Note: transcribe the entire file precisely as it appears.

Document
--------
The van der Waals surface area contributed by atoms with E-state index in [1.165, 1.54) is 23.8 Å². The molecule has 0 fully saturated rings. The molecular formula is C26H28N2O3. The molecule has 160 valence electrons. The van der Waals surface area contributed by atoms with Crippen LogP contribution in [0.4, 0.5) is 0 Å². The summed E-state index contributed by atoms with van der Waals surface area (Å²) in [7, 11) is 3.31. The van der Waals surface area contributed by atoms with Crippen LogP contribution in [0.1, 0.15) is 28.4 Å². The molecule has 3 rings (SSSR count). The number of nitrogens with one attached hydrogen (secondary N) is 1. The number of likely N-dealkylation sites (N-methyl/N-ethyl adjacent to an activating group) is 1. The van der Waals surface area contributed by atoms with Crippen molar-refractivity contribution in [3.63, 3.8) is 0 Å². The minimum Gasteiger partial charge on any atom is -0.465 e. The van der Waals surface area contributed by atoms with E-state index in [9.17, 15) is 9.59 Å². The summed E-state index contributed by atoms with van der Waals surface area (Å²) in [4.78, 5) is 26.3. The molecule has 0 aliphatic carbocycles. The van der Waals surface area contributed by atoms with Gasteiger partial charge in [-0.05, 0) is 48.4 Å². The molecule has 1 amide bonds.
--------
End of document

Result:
The van der Waals surface area contributed by atoms with E-state index in [1.165, 1.54) is 23.8 Å². The molecule has 0 fully saturated rings. The molecular formula is C26H28N2O3. The molecule has 160 valence electrons. The van der Waals surface area contributed by atoms with Crippen LogP contribution in [0.4, 0.5) is 0 Å². The summed E-state index contributed by atoms with van der Waals surface area (Å²) in [7, 11) is 3.31. The van der Waals surface area contributed by atoms with Crippen LogP contribution in [0.1, 0.15) is 28.4 Å². The molecule has 3 rings (SSSR count). The number of nitrogens with one attached hydrogen (secondary N) is 1. The number of likely N-dealkylation sites (N-methyl/N-ethyl adjacent to an activating group) is 1. The van der Waals surface area contributed by atoms with Crippen molar-refractivity contribution in [3.63, 3.8) is 0 Å². The minimum Gasteiger partial charge on any atom is -0.465 e. The van der Waals surface area contributed by atoms with E-state index in [9.17, 15) is 9.59 Å². The summed E-state index contributed by atoms with van der Waals surface area (Å²) in [4.78, 5) is 26.3. The molecule has 0 aliphatic carbocycles. The van der Waals surface area contributed by atoms with Gasteiger partial charge in [-0.05, 0) is 48.4 Å². The molecule has 1 amide bonds.